What I know for certain is that it has been 30 years since I was ordained. You would think that I could remember the date . . . or that I could look at my ordination certificate (if I knew where I put it) . . . or that the ministerial pension plan would mail me some sort of pin or award for having survived 30 years in the ministry. But, I can’t . . . all I know with certainty is that I was ordained towards the end of April in 1983 in a Maryland suburb of Washington, D.C. It was 30 years ago . . . and, as the Grateful Dead sing in their song Truckin’, “Lately it occurs to me what a long, strange trip it’s been.”
I believe that God calls all of us to ministry in one shape or form . . . and, I believe that most of us spend our whole lives trying to figure out exactly what that ministry is supposed to be. At the same time, there are some who are certain that when they hear that call, they know exactly what that ministry is, and they jump into the pool with both feet. I am not sure that I was one of those sorts of people even though my track record might argue otherwise as I have been pretty much in the pastoral ministry business most of those 30 years. The stark contrast to that is the fact that I am not really sure that pastoral ministry was where God wanted me . . . I think that God and the congregations that I have served over the span of those years have been patient, kind, and understanding . . . they have put up with a lot. Because of that, I think I am among that group that is spending a lifetime looking for what ministry is supposed to be for me.
Over the span of 30 years I have served six congregations. Over that span of time six congregations have survived me and, I have survived them. It was sort of a mutual survival pact . . . but, for the most part, I think that I served them faithfully and they worked hard to respond in a like manner. I think that I did okay . . . five of the congregations I served are still in existence . . . one died of old age (actually it was two, but they were a two point charge) and that is the truth. All of us involved in these ministries, these churches, would say that there were good days, bad days, and a whole lot of days that were pretty average and uneventful. Through it all we tried to listen to God, respond faithfully, and do the best that we could with what we understood and knew.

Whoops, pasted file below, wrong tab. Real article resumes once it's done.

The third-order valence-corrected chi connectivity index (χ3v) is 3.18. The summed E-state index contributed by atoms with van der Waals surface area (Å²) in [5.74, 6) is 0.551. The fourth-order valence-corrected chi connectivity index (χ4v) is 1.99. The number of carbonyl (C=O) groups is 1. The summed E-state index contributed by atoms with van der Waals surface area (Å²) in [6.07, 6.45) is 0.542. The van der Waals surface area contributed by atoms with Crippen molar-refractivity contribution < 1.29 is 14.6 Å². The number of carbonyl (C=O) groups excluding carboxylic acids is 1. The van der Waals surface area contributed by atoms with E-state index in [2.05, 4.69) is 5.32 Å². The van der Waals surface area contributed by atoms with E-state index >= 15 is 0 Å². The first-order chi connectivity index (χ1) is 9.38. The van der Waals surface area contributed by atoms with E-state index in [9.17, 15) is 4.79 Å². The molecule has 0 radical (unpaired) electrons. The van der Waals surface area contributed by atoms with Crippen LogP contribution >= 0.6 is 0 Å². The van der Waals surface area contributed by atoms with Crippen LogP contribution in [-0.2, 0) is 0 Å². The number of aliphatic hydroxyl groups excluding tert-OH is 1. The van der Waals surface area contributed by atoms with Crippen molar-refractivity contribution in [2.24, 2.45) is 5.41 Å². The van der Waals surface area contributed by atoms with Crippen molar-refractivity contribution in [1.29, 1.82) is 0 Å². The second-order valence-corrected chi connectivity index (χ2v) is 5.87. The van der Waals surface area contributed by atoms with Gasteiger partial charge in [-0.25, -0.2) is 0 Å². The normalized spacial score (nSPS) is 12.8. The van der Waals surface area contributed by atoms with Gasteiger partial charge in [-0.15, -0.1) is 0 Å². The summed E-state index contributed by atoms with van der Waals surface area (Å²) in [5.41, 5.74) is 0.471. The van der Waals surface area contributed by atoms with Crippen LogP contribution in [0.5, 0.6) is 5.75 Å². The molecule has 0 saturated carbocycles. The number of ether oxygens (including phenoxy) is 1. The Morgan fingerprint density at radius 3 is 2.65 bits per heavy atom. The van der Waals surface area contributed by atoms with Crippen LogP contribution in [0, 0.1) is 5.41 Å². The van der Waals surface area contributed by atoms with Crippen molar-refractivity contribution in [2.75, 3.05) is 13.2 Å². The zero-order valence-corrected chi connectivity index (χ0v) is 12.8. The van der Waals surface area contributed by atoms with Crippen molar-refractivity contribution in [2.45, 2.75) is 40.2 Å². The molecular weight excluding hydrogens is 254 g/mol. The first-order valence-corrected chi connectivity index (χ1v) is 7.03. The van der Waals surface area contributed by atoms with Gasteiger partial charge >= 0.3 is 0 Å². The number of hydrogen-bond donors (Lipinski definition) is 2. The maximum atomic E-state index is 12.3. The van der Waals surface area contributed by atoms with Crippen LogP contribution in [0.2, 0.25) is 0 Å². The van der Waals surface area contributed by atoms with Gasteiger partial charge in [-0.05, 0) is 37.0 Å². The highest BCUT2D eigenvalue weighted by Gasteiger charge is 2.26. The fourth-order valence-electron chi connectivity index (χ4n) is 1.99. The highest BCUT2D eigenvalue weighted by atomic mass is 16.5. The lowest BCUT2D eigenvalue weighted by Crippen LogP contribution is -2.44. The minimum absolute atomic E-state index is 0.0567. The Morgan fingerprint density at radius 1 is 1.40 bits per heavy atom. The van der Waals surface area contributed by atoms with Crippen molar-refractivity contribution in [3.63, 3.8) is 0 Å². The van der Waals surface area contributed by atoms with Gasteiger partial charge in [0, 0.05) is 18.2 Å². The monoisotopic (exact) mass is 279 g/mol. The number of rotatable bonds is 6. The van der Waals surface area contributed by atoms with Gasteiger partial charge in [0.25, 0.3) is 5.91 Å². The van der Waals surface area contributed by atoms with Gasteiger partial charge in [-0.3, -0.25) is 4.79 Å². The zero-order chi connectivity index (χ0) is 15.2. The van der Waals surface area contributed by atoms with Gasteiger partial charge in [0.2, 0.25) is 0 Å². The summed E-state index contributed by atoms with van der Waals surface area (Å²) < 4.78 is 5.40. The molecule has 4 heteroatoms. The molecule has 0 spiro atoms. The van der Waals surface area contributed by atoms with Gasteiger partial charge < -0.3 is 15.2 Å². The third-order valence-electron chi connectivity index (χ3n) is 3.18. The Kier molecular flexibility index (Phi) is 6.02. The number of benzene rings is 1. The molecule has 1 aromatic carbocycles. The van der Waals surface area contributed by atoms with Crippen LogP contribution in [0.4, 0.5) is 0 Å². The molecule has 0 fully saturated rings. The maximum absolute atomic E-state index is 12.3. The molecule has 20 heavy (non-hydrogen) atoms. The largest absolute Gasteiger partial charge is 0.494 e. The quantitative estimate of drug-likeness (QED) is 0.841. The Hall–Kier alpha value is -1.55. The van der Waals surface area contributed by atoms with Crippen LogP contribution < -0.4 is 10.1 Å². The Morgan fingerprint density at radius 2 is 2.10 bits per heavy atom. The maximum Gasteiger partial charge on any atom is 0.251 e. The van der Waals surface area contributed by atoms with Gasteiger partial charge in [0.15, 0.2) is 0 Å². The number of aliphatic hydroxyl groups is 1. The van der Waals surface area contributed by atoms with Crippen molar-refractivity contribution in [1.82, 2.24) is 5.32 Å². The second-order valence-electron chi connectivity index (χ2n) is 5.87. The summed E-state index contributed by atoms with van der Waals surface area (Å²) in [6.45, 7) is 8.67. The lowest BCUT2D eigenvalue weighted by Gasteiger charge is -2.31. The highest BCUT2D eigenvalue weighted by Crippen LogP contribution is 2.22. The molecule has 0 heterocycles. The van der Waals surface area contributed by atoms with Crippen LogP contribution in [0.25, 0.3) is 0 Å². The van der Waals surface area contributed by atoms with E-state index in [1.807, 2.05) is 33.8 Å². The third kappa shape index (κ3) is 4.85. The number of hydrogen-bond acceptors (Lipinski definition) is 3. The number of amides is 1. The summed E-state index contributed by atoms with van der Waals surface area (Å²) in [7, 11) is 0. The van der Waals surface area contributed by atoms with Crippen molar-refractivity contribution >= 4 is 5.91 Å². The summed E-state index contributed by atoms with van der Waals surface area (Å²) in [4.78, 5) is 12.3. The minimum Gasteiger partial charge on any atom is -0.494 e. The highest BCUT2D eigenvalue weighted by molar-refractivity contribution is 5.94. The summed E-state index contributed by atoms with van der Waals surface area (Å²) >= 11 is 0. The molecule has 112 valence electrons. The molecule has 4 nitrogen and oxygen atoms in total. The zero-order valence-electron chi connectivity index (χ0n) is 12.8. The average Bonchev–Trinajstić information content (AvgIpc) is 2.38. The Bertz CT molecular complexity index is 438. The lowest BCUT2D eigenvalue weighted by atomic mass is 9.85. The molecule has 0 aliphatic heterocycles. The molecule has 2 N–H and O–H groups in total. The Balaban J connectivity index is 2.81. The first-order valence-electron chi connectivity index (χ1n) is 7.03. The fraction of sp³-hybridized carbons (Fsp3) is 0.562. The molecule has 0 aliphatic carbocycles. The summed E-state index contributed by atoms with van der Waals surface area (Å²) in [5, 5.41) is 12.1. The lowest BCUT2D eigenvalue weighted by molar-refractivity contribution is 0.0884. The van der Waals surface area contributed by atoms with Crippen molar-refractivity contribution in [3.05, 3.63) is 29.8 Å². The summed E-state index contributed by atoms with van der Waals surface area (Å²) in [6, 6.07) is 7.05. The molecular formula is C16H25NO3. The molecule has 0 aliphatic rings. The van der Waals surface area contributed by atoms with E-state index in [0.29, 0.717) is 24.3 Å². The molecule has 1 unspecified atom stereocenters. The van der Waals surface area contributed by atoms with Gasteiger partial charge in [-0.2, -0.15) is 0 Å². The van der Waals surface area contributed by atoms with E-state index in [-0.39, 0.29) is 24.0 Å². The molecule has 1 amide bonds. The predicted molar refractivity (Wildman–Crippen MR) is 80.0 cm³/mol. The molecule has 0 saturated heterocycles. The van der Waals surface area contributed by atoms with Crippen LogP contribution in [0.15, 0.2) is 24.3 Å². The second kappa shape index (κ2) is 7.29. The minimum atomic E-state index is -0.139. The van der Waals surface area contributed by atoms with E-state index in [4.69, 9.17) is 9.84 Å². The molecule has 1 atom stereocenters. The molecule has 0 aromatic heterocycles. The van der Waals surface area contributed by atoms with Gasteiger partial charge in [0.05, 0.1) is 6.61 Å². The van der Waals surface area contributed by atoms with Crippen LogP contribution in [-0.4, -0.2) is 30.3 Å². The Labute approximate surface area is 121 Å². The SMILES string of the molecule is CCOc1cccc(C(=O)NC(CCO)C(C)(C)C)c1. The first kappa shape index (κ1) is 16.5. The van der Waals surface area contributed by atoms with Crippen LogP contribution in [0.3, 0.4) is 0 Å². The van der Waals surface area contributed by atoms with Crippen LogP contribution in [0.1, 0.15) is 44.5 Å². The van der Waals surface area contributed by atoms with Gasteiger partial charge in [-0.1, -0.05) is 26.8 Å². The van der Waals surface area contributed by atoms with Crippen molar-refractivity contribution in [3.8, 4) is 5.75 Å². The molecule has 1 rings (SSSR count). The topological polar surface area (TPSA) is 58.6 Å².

Thirty years . . . if you had asked anyone who knew when I graduated high school, they would have told you—first and foremost—that they never imagined me in the ministry. Second of all, they would have told you that they would have never imagined me doing anything for 30 years—especially the ministry! I have never gone back to a high school reunion since I graduated, primarily because I don’t think I could handle the shock of all of my classmates looking at me like I was some sort of strange figment of their imaginations—John Keener, a minister! Sometimes it is better to avoid the stares and just let them think that I drifted off in the sunset on some wild adventure never to come back.
Admittedly, it has been an adventure . . . or a “long strange trip” as the Grateful Dead would say. Though I have never lived up to the lyrics of the Grateful Dead’s song, I think I understand the longing that the song is about . . . the longing to come home . . . home where I belong. Isn’t that what we all really desire . . . to come home, kick off our shoes, and just be . . . be ourselves, be in the moment, be in the presence of those we love and who love us? Isn’t that what we are all striving for . . . to get home? Isn’t that why we keep Truckin’?